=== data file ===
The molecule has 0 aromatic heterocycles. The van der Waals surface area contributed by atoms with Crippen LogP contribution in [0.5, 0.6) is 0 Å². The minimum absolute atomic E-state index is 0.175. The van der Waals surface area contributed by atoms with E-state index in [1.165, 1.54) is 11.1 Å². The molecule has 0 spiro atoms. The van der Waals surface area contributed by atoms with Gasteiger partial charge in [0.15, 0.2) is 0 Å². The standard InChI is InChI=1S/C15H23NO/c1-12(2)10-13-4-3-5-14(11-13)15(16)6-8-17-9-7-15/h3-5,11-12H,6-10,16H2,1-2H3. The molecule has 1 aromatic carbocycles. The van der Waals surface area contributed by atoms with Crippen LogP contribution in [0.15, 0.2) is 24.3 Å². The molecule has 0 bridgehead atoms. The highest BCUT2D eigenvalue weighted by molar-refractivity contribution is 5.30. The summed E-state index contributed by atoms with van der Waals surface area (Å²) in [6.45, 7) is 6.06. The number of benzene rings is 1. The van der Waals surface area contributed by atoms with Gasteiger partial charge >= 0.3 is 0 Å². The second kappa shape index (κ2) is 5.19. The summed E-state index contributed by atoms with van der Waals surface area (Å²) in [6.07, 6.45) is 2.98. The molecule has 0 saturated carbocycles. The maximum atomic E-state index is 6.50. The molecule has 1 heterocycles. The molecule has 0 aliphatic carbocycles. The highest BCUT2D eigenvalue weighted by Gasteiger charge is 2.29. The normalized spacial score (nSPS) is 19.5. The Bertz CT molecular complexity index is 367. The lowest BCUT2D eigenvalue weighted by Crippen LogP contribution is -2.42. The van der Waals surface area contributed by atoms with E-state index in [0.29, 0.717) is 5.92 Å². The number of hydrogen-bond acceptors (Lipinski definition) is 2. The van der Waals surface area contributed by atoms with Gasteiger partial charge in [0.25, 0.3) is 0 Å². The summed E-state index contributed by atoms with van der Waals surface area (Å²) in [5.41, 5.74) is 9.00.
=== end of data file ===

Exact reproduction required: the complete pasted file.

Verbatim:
The molecule has 0 aromatic heterocycles. The van der Waals surface area contributed by atoms with Crippen LogP contribution in [0.5, 0.6) is 0 Å². The minimum absolute atomic E-state index is 0.175. The van der Waals surface area contributed by atoms with E-state index in [1.165, 1.54) is 11.1 Å². The molecule has 0 spiro atoms. The van der Waals surface area contributed by atoms with Gasteiger partial charge in [0.15, 0.2) is 0 Å². The standard InChI is InChI=1S/C15H23NO/c1-12(2)10-13-4-3-5-14(11-13)15(16)6-8-17-9-7-15/h3-5,11-12H,6-10,16H2,1-2H3. The molecule has 1 aromatic carbocycles. The van der Waals surface area contributed by atoms with Crippen LogP contribution in [0.15, 0.2) is 24.3 Å². The molecule has 0 bridgehead atoms. The highest BCUT2D eigenvalue weighted by molar-refractivity contribution is 5.30. The summed E-state index contributed by atoms with van der Waals surface area (Å²) in [6.45, 7) is 6.06. The number of benzene rings is 1. The van der Waals surface area contributed by atoms with Gasteiger partial charge >= 0.3 is 0 Å². The second kappa shape index (κ2) is 5.19. The summed E-state index contributed by atoms with van der Waals surface area (Å²) in [6.07, 6.45) is 2.98. The molecule has 0 saturated carbocycles. The maximum atomic E-state index is 6.50. The molecule has 1 heterocycles. The molecule has 0 aliphatic carbocycles. The highest BCUT2D eigenvalue weighted by Gasteiger charge is 2.29. The normalized spacial score (nSPS) is 19.5. The Bertz CT molecular complexity index is 367. The lowest BCUT2D eigenvalue weighted by Crippen LogP contribution is -2.42. The van der Waals surface area contributed by atoms with E-state index in [0.29, 0.717) is 5.92 Å². The number of hydrogen-bond acceptors (Lipinski definition) is 2. The van der Waals surface area contributed by atoms with Gasteiger partial charge in [0.25, 0.3) is 0 Å². The summed E-state index contributed by atoms with van der Waals surface area (Å²) in [5.41, 5.74) is 9.00.